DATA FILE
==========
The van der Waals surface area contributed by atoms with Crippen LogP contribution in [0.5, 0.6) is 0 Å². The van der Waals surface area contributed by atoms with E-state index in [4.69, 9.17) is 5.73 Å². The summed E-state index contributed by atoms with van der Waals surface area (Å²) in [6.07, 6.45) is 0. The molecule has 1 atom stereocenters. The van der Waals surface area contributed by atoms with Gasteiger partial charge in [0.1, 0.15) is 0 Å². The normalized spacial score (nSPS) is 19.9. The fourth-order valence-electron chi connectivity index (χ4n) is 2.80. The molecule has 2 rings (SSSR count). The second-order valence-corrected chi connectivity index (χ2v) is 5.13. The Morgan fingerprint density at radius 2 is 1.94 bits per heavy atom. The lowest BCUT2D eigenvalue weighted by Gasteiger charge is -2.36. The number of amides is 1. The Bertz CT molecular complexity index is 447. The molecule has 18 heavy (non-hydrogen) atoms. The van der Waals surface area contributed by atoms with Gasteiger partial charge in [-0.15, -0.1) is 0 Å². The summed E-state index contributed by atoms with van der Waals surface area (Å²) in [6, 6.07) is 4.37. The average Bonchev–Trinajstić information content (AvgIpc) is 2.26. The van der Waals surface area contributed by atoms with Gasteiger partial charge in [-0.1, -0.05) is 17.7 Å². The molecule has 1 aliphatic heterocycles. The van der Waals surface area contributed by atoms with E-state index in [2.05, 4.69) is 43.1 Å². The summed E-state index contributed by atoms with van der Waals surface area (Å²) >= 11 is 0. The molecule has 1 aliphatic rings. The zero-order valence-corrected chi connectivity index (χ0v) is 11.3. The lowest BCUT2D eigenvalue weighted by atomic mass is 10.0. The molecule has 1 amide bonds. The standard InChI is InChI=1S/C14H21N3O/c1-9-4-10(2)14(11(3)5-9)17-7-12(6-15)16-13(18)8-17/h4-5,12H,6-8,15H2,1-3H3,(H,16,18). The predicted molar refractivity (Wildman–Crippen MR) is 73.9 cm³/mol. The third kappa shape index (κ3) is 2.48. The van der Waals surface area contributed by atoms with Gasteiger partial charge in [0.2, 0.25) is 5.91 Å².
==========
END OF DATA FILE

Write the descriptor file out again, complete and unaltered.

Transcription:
The van der Waals surface area contributed by atoms with Crippen LogP contribution in [0.5, 0.6) is 0 Å². The van der Waals surface area contributed by atoms with E-state index in [4.69, 9.17) is 5.73 Å². The summed E-state index contributed by atoms with van der Waals surface area (Å²) in [6.07, 6.45) is 0. The molecule has 1 atom stereocenters. The van der Waals surface area contributed by atoms with Gasteiger partial charge in [0.1, 0.15) is 0 Å². The normalized spacial score (nSPS) is 19.9. The fourth-order valence-electron chi connectivity index (χ4n) is 2.80. The molecule has 2 rings (SSSR count). The second-order valence-corrected chi connectivity index (χ2v) is 5.13. The Morgan fingerprint density at radius 2 is 1.94 bits per heavy atom. The lowest BCUT2D eigenvalue weighted by Gasteiger charge is -2.36. The number of amides is 1. The Bertz CT molecular complexity index is 447. The molecule has 18 heavy (non-hydrogen) atoms. The van der Waals surface area contributed by atoms with Gasteiger partial charge in [-0.15, -0.1) is 0 Å². The summed E-state index contributed by atoms with van der Waals surface area (Å²) in [6, 6.07) is 4.37. The average Bonchev–Trinajstić information content (AvgIpc) is 2.26. The van der Waals surface area contributed by atoms with Gasteiger partial charge in [-0.1, -0.05) is 17.7 Å². The molecule has 1 aliphatic heterocycles. The van der Waals surface area contributed by atoms with E-state index in [2.05, 4.69) is 43.1 Å². The summed E-state index contributed by atoms with van der Waals surface area (Å²) >= 11 is 0. The molecule has 1 aliphatic rings. The zero-order valence-corrected chi connectivity index (χ0v) is 11.3. The lowest BCUT2D eigenvalue weighted by atomic mass is 10.0. The molecule has 1 amide bonds. The standard InChI is InChI=1S/C14H21N3O/c1-9-4-10(2)14(11(3)5-9)17-7-12(6-15)16-13(18)8-17/h4-5,12H,6-8,15H2,1-3H3,(H,16,18). The predicted molar refractivity (Wildman–Crippen MR) is 73.9 cm³/mol. The third kappa shape index (κ3) is 2.48. The van der Waals surface area contributed by atoms with Gasteiger partial charge in [0.2, 0.25) is 5.91 Å².